Peshawar Zalmi 153 for 4 (Kamran Akmal 101, Fawad 2-40) beat Quetta Gladiators 148 for 5 (Roy 73, Wahab 2-21) by six wickets
A vintage Kamran Akmal century made light work of a modest target set by Quetta Gladiators, chasing down 149 with nine balls to spare. Jason Roy paced the Gladiators’ innings with a 40-ball half-century, but struggled to get into third gear in the waning overs in the face of some excellent death bowling led by Wahab Riaz.
Roy’s half-century looked pedestrian by the time Kamran got going in the Zalmi Powerplay. Whereas Roy finally reached his fifty in the 15th over with a two off Darren Sammy, Kamran needed just 20 balls, reaching the milestone two deliveries into the fifth over of the Powerplay when he drove Mohammad Hasnain through mid-on for his eighth four. That matched the number of dot balls he had faced while he’d also driven two sixes over wide long-off and swept another over square leg.
By the end of the Powerplay, the required rate was already under a run a ball. Kamran adjusted in kind, waltzing his way to three figures off a subsequent 34 deliveries as he brought up the landmark top-edging a sweep to deep fine leg. He fell next ball middling another sweep to Roy at deep midwicket in the 17th over to gift Fawad Ahmed his second wicket in the space of three balls, but by that stage the target was down to single digits. The scorecard might show that Zalmi only reached the target halfway through the 19th over, but that flattered Gladiators’ limp effort in the field in what was a very one-sided contest.
Jonty Rhodes remarked on TV commentary that Tom Banton played the best shot of the opening over of the chase, taking a single first ball to get off strike so that Kamran could run wild on Mohammad Nawaz. Kamran charged the left-arm spinner immediately to clear him over mid-off for six, then followed with a sweep over the man at deep square leg. After a dot, he drove him again over mid-off for a one-bounce four before ending the first over pulling a half-tracker over midwicket. Gladiators were left shellshocked and never recovered.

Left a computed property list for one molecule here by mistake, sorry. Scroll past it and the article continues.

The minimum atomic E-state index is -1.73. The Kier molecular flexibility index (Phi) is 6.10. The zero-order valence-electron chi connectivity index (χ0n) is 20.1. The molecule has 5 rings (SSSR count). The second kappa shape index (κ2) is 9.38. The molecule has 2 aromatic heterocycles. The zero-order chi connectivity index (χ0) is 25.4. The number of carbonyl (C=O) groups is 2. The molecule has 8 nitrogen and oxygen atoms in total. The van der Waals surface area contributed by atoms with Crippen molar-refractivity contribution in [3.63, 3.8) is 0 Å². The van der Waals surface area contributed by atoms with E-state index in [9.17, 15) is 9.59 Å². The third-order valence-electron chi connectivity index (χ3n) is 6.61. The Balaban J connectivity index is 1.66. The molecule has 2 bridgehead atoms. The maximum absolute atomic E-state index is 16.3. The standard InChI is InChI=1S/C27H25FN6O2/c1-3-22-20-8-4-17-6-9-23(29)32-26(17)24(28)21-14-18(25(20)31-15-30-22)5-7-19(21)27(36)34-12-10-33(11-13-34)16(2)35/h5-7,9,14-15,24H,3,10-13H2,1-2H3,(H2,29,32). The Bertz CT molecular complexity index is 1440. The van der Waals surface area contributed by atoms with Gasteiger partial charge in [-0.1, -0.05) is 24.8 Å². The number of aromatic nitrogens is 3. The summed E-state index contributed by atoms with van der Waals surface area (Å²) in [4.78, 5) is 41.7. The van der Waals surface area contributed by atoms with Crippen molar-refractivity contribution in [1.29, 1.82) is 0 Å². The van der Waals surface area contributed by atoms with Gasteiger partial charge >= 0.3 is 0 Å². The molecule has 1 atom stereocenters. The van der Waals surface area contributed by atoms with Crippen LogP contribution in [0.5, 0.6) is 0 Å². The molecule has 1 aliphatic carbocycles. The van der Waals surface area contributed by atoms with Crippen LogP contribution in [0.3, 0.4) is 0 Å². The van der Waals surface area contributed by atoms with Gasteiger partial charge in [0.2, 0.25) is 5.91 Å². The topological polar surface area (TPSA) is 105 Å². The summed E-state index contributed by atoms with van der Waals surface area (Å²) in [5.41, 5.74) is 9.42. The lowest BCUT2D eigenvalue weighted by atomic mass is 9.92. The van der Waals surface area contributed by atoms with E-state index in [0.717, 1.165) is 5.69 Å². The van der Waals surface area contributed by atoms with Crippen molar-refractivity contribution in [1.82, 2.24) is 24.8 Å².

Star of the day
It was Kamran’s day virtually from the moment he walked out. He slowed down after crossing fifty mainly because he could afford to. His confidence and aggression sucked the life out of the Gladiators, who were always going to struggle to defend when taking into consideration that a target of 203 on the same ground a day earlier went down to the penultimate ball. He ended with 13 fours and four sixes, having done the bulk of the dirty work in the first six overs.
The big miss
Nawaz had a chance to exact revenge on Kamran after being victimised in that 21-run first over. After Kamran had pulled Sohail Khan over square leg midway through the second over for another four, the batsman punched Sohail to extra cover off his next ball, where Nawaz made a brilliant diving stop as Kamran took off impetuously for a single. Banton stayed at the non-striker’s end with Kamran stuck halfway down the pitch on 24.
But Nawaz rushed a throw from his knees rather than take an extra moment to gather himself. The throw to the striker’s end bounced over the stumps with Kamran six yards short. Nawaz also had another chance to make amends in the 14th when Kamran cut Sohail to him at backward point on 94, but he spilled a knee-height chance.
Where the teams stand
Gladiators stay on two points after having won their opener while Zalmi bounced back after being on the wrong end of their first match of the season. Both teams are behind Multan Sultans and Karachi Kings on net run rate despite equal points.